Bubbe on the Beach

Dear Bubbe on the Beach,

You are doing all the right things to expose your grandson to Judaism. Explain to your grandson that his mother and father have different religions and that his father and you are Jewish and do not believe that Jesus died for our sins. Explain to him when you go to temple that there are no pictures or statues of Jesus because we don’t pray to Jesus. The Jewish people believe that Jesus did not die or lose his skin for other people’s sins. Tell your grandson that he is responsible for his own actions and should always try to be a good boy and do the right thing.   You are very fortunate that you belong to a welcoming and understanding synagogue. It is wonderful that your rabbi accepts your grandchild, and perhaps the rabbi could reinforce your answer and add to the explanation.


Dear Dr. Keruv,

My son married a girl who is not Jewish. They are bringing up their children with no religion. I would like to tell my grandchildren about my Jewish heritage. How do I go about doing this? I don’t want to offend my daughter-in-law.

Jewish Grandma in  Highland Lakes

Dear Jewish Grandma in Highland Lakes,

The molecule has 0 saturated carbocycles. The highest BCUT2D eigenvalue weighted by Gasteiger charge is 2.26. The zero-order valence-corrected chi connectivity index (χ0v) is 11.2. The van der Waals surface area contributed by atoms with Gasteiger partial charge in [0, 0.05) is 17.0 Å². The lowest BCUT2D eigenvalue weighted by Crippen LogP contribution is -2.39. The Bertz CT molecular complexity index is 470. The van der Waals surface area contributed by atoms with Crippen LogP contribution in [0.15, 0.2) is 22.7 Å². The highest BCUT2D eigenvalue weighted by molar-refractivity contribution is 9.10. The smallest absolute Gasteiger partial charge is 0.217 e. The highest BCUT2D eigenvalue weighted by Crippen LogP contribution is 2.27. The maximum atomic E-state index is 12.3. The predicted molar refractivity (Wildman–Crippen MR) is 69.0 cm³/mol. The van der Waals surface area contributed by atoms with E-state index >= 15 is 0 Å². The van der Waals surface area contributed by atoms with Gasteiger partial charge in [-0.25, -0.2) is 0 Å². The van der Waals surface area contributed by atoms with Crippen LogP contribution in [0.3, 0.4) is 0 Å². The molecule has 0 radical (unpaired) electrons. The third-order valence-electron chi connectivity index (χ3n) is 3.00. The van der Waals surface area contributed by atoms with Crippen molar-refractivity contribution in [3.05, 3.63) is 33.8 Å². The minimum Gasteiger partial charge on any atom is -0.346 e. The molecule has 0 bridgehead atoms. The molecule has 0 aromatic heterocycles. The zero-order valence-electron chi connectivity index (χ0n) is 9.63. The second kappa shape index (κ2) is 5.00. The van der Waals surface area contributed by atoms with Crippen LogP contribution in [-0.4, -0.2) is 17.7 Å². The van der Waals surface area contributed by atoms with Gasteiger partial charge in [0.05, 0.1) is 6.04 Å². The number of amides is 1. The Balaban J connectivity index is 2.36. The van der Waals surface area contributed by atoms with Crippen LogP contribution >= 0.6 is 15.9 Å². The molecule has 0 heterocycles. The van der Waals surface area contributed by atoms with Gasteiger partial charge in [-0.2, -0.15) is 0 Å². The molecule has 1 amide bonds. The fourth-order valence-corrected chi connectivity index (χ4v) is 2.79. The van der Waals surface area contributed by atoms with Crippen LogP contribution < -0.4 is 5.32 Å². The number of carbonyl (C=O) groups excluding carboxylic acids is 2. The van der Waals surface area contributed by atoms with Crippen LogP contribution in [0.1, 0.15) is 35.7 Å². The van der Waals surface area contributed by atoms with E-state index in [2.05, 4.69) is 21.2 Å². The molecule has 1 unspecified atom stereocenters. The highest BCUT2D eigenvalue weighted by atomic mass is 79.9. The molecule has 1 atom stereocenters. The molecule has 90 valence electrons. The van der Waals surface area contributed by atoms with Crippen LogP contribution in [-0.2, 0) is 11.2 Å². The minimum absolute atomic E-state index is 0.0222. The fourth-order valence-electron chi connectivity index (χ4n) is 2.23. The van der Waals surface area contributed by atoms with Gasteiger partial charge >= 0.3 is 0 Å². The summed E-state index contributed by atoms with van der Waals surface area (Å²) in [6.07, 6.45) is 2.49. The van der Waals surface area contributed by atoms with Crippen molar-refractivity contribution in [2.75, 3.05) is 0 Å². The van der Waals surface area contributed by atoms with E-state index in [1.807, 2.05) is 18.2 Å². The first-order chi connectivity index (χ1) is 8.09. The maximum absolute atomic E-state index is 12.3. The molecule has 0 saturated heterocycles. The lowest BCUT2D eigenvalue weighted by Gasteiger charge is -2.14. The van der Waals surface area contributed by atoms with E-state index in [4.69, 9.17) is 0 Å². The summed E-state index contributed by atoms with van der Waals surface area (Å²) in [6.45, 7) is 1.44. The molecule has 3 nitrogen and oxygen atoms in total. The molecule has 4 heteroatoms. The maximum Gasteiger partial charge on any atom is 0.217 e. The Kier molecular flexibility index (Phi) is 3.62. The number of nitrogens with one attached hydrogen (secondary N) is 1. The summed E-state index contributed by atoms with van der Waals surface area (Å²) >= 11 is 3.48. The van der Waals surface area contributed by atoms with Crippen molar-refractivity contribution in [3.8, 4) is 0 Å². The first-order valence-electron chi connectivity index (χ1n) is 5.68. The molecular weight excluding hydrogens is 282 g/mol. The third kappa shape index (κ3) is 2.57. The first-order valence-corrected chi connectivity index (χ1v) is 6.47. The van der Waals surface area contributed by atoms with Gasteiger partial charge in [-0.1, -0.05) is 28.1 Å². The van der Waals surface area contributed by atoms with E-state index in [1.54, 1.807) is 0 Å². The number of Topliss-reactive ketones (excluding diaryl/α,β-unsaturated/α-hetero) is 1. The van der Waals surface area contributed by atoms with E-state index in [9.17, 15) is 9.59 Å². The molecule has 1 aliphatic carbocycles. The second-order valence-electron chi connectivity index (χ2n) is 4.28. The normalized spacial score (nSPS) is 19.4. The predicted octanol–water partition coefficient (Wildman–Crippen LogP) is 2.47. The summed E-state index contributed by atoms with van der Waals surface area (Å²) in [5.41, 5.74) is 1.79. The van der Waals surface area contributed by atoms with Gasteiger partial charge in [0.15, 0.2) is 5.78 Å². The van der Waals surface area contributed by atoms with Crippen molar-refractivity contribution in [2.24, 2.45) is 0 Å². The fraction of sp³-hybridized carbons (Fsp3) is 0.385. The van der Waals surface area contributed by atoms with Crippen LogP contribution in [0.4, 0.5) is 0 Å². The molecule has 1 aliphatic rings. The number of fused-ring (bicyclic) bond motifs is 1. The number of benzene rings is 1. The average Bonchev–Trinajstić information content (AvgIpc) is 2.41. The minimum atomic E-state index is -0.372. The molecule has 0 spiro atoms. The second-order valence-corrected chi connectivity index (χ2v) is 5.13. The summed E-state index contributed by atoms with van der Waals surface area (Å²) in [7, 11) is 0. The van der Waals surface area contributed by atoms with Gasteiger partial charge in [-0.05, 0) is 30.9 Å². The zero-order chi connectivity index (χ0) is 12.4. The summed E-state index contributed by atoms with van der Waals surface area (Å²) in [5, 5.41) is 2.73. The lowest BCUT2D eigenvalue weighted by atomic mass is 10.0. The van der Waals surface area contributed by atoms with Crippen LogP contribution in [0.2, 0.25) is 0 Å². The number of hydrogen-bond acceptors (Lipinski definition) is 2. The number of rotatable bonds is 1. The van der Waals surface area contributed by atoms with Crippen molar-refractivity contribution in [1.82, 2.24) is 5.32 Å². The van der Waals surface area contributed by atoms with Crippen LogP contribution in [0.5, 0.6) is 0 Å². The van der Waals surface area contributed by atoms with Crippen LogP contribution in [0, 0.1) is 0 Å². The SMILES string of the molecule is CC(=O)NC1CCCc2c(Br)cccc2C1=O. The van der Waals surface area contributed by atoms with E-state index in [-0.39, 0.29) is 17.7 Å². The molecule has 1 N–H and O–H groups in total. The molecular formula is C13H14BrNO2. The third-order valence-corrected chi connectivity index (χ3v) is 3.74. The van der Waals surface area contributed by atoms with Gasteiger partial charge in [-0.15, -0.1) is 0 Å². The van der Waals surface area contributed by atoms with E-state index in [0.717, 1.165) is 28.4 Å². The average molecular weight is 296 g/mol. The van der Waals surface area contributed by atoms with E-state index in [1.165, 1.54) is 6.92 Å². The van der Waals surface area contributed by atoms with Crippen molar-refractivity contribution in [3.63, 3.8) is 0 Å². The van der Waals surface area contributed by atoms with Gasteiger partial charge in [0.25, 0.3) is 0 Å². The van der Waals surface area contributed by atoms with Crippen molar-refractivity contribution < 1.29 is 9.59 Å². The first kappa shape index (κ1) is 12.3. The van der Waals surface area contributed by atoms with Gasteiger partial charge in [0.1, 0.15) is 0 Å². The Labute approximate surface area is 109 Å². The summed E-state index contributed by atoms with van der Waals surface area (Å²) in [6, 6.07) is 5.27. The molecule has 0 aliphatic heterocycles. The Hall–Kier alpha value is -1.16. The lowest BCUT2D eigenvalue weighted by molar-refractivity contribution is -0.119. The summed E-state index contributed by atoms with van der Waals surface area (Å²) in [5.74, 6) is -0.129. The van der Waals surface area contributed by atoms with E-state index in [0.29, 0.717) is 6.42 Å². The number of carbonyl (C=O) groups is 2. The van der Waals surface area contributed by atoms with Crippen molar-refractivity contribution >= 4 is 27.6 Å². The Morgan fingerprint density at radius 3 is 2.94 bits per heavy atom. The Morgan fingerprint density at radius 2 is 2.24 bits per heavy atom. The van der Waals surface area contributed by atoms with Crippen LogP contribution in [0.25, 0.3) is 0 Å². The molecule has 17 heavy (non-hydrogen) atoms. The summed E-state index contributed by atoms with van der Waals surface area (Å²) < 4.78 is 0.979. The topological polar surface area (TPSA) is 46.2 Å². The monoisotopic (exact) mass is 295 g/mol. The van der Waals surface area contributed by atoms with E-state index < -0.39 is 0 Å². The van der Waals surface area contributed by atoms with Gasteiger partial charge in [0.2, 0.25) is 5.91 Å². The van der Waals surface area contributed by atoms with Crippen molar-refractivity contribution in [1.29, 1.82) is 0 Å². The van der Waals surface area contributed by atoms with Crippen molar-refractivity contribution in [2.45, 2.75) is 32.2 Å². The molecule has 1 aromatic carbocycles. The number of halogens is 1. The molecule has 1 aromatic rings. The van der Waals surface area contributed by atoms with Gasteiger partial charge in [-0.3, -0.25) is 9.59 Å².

The first thing you should do is ask permission from your son and daughter-in-law to talk to your grandchildren about your Jewish heritage. You might say, “I would like to tell my grandchildren about my family roots. I will not try to compete with your religious views or what you are teaching them. I want them to know all about me and my family just as your parents probably feel the same way about your heritage. Our family traditions bind us together and define who we are as a family. All of us.” Make it clear that you are not trying to “convert” the grandchildren. When explaining your Jewish heritage to the grandchildren, be natural and bring things up when it makes sense in the context of the situation. An example would be when a Jewish holiday is celebrated you could show them how you observe it. Don’t expect to tell them everything in one day or a week. It is ongoing.


Dear Dr. Keruv,

I am a male law student. I come from an observant Jewish family. My parents are temple members. I just met my soul mate. We are deeply in love and want to get engaged. My parents have never met her because they won’t approve. She is not Jewish.

In the past I have dated Jewish girls. Unfortunately I could not call any of them my “soul mate”. They were either too demanding, high expectations, too bossy,   or just plain too “Jappy” (Jewish American Princess”.

I am concerned about how my parents will take the news. I don’t want to hurt them, but, this is my life. How do I introduce her to my parents?

Male Law Student

Dear Male Law Student,

It appears that you have love and respect for your parents. You must tell them the truth. They are going to ask you questions about your intended interfaith marriage and you need to be prepared to discuss these questions with them. Some of these will be:   Type of wedding ceremony,   religious or secular, religion of children, and conversion. All these issues must be discussed.   It would be my hope that the children would be brought up Jewish.